In the photo below, the long building flat against the wall has been put in place, and all of the ballast and ground surface between that building and the front edge of the layout is now finished. More details will be added later. I’ve also de-bugged the track. I’ll be placing a variety of tanks and piping on the concrete pad in front of that building, and around the two structures in the mid- and foreground (the foreground structure is not in place, and I cropped it out of the photo anyway).

On the prototype, the main building where the tank cars were unloaded had a fan of three tracks that could hold one or two tank cars at a time, and then two tracks for off-spot tank cars. I compromised by having one track pass in front of the building, and then extend into staging where tank cars can be located.

The track closest to the front goes to staging representing the woodchip unloader.

PC 9574 brings its train into the International Paper plant.

PC 9574 brings its train into the International Paper plant.

More: Track as a Model

My previous post was about track as a model on my layout. This time I’m posting some pics of another area on my layout where I spent some time trying to build track as a model.

In this case, the rails are embedded into concrete. I’ve posted a photo of this same space previously, but I hadn’t finished the concrete yet. My aim with this scene is to represent a space deep inside an industrial plant where the concrete pad has been in place for a long time and repaired with concrete, asphalt, and cold-patch. In other words, I’m going for a pretty worn appearance. I spent some time weathering the concrete pad with a couple of different media. Have a look at the finished product:


The photo above was taken from what I consider to the typical “photographing” angle, or the angle I’ll use most often to photograph the layout. This is slightly above HO scale eye-level.


The photo above is the same location as the first photo, but the camera is slightly higher. This represents how the operator would apprehend the layout.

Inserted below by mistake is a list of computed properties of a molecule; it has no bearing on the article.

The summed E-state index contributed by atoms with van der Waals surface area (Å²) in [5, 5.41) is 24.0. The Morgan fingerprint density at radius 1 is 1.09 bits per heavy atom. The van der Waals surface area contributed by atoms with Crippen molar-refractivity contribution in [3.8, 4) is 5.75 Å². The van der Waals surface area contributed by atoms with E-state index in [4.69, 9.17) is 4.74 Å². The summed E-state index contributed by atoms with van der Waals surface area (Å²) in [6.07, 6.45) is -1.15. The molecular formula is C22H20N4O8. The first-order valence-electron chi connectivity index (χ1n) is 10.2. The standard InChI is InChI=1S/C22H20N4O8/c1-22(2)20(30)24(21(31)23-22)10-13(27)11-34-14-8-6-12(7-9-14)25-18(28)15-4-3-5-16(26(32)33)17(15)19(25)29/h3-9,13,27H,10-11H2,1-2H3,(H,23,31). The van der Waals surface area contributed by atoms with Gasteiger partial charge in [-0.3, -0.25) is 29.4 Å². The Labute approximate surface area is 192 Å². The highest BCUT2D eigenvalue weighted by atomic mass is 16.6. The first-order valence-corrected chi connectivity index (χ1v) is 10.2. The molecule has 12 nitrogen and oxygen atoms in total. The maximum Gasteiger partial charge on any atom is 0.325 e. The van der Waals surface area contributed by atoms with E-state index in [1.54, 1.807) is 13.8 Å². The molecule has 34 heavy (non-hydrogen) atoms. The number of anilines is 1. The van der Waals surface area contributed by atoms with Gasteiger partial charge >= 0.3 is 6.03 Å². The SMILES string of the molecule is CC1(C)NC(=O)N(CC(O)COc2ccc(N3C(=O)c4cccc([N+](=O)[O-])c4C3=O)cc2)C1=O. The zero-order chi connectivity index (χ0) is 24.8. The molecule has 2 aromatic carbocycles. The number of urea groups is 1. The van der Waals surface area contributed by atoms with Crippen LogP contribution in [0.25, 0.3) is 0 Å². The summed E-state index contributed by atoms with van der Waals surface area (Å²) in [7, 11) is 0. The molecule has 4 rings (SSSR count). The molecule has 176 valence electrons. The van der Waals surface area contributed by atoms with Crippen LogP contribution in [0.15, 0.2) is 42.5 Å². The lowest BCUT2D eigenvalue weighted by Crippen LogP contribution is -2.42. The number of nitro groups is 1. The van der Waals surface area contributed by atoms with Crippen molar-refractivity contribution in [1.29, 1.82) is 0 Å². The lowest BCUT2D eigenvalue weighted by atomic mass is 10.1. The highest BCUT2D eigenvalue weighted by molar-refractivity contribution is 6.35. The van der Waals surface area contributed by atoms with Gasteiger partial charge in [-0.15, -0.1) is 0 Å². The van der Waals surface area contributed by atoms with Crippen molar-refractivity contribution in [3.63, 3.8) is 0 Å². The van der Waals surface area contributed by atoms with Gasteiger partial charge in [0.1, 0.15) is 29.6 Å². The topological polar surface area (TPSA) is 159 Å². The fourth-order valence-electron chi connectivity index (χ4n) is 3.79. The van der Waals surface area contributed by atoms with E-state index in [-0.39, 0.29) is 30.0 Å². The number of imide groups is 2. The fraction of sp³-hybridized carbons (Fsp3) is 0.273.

Obviously, the front edge of the concrete pad has yet to be blended into the surrounding scenery. When I was preparing these photos for the blog, I noticed that the colour temperature seems off. I’ve learned that off-white or bone colours are difficult to accurately reproduce with the equipment I have. But for reference, the tank car in both photos has very small areas that are painted white.


What’s New: Structures, Transfer Caboose, Concrete

As I was drafting this post to my blog I realized it’s been quiet on here for a while. Five weeks, to be precise. Surprisingly, my site stats didn’t fall off, which tells me that people are coming back to read through my old posts. I’m pleased to have been writing this blog long enough that there’s some depth here, and doubly pleased that people are actually reading old posts.

Sometimes, projects move in such small increments that there’s not much to report. Compounding this is fact that I’ve been engaged in more thinking than doing. I had to sort out a few things before I could move ahead.  So here’s what I have to show for five weeks of work.


The scene above is far from finished, but it’s far enough along that I decided to pose some rolling stock and take a photo. Staring in the background, you’ll see that I’ve been working on one of the buildings in the paper plant. This is where some of the processing of the pulp and chemical additives takes place. In the middle of the frame is a brand-new Bluford transfer caboose that I bought today and placed directly into this scene. To the left are two of the nine tank cars that I bought from Atlas over the winter. Each needed some work to get them on the rails, and over the past weeks I’ve finished two of them. The most recent work that I completed was the concrete surface in the foreground. This will eventually be a tank car unloading area.

That’s all for now. I’ll try to work faster so I can post more frequently 🙂